Yet whatever the keep looming nearby, its gates had shut at sunset, as every civilized holding’s did. She would have to shift for herself this night. A stable, cowshed or even sheepcote seemed a warm and private refuge, if only she could find one that did not shelter its stockhands with its livestock.

Reaching the end of the wall, Fleur peered into a connected pen and blinked in surprise. There stood her own runaway mount, his tack removed and his hide properly rubbed down. He huffed at her but ambled her direction, regardless. She saw him hobble less on the foot that had spoiled her scheme than she now must on her own twisted ankle, and … she recognized the other three horses enclosed with him.

A growl. A roar. From nowhere. Everywhere. Fleur looked up wildly at the stars. She could not say whether the sound was in her ears or her head... or in her blood, which a thorn had drawn and Lucien had tasted in the garden of Castle Brabant.

A snarl. "Why could you not listen?"

Strong hands seized Fleur’s shoulders. Spun her around. Parted her feet from the earth and pinned her against the stable wall. Clear human eyes met smoldering demon orbs. Fleur gasped, "Nicholas?"

"Go back! Now. Better to encounter brigands than us this night."

Fleur stared back fearlessly. She watched the unholy fire sputter out and the beastly fangs dwindle under her gaze, until she looked into eyes as blue as her own, above the teeth of their late father’s smile. Nicholas was again the image of her dearest brother, the hero of her childhood… the envy of her present.

Nicholas touched his forehead to hers. "If only you had trusted me," he whispered. "If only the ensorcellment had worked on you. It was for your own good—"

"What do you know of my good?" Fleur hissed under her breath. Best not wake the village. "Hypocrite! The whole world opens before you and you shut me away! Henry knows no better, God forgive him, selecting a husband for me by the breadth of a survey map, the heft of a strongbox and the depth of conscript levies. You should have a wider view, Crusader and vampire!"

Nicholas set her on her feet. When her bad ankle faltered, he swept her up and seated her on top of the pen’s stone fencing. She looked down into his sad zeal, an expression she did not recall from the days before he had left for Cambria with Lord Delabar half her lifetime ago.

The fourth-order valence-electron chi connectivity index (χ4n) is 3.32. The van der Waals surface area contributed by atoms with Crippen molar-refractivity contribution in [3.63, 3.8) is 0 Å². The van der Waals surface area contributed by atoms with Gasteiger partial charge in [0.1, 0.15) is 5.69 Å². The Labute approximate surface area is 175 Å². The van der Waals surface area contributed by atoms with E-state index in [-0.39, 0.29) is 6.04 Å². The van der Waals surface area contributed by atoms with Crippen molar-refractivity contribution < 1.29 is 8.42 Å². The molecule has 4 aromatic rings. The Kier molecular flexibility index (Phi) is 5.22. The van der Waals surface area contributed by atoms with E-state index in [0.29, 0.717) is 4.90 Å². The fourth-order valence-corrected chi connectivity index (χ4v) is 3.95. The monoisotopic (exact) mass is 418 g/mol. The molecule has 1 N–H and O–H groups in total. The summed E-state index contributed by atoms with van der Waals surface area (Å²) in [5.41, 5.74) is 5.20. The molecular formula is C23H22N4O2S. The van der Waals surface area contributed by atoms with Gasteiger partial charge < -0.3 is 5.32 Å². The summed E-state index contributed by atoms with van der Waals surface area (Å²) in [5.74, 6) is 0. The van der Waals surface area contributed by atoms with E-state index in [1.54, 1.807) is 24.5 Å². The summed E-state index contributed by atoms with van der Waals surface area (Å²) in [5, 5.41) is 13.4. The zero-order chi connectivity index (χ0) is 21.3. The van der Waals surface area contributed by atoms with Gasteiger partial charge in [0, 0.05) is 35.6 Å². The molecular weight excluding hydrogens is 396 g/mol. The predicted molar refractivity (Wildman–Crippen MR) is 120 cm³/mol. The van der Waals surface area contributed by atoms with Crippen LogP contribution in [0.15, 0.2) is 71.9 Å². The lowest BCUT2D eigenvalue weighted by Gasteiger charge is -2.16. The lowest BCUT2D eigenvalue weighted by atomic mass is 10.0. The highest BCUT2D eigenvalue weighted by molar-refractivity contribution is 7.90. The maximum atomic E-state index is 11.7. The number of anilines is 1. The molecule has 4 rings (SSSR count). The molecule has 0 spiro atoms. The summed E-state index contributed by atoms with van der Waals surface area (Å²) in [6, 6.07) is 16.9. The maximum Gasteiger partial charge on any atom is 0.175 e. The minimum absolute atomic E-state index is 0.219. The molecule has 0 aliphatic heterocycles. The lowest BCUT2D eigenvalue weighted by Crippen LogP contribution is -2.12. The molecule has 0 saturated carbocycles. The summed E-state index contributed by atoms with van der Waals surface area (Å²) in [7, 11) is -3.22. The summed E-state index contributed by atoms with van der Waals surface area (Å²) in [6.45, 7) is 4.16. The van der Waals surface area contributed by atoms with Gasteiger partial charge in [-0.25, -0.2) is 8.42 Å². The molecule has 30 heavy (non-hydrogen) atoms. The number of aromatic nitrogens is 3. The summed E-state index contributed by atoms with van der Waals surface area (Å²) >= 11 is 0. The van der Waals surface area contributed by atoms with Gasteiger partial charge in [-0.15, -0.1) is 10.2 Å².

"I made a fool’s choice. A damned fool’s choice." Nicholas’s voice cracked. "On our father’s grave and our mother’s heart, Fleur, live! Live for us both, for I am dead and this is Hell. Do not join me in it."

"You exaggerate." Fleur brushed his hair away from his eyes with her fingers. He was strong and sound and might live until the end of time. His fears must come from a lack of perspective, she thought, from common superstitions that she had overcome by the wisdom of the ancients in her precious books. "Where is my Lucien? Where is your Janette?"

"I should have guessed that if any can resist our spell, you would be among them." Nicholas stepped back. He looked her disguise up and down, and smirked. "Clever girl: pretty boy."

"Nicholas," Fleur pouted. "Lucien?"

Nicholas crossed his arms as the sadness returned to his eyes.


1247 Artois: The Sage

"More wine, my lord?" Fleur asked the bishop. A jug-bearing page approached them at the high table.

The great hall of Castle Artois overflowed noisily with everyone of every rank who could cram onto or around the benches. Fleur’s people had been eager to break bread with their chief shepherd, and she had been pleased to show strength in numbers, wealth by feasting, and gentility through the musicians harmonizing at the hearth.

Even Marie was present, chin up and eyes fixed, at the far end of the high table. Agnes sat beside her, and the Count’s sergeant at arms personally stood watch at her back. Fleur had forbidden Agnes to let Marie cover her hair like a married woman, so the girl had made an exaggerated show of obedience by plaiting her thick, brown hair down her back like a child. Fleur sighed.

"No, no," the short, smiling churchman laid his hand over his cup and waved the page on to the next diner. "Your hospitality overwhelms me even more than usual, my lady. Are you subtly reminding me of this family’s proximity to the Duke your brother, and emphasizing your distance from a mere bailiff of burgher stock?"

Fleur smiled dryly. "I do hope that you see the yawning gap between my daughter and this servant as clearly as I do."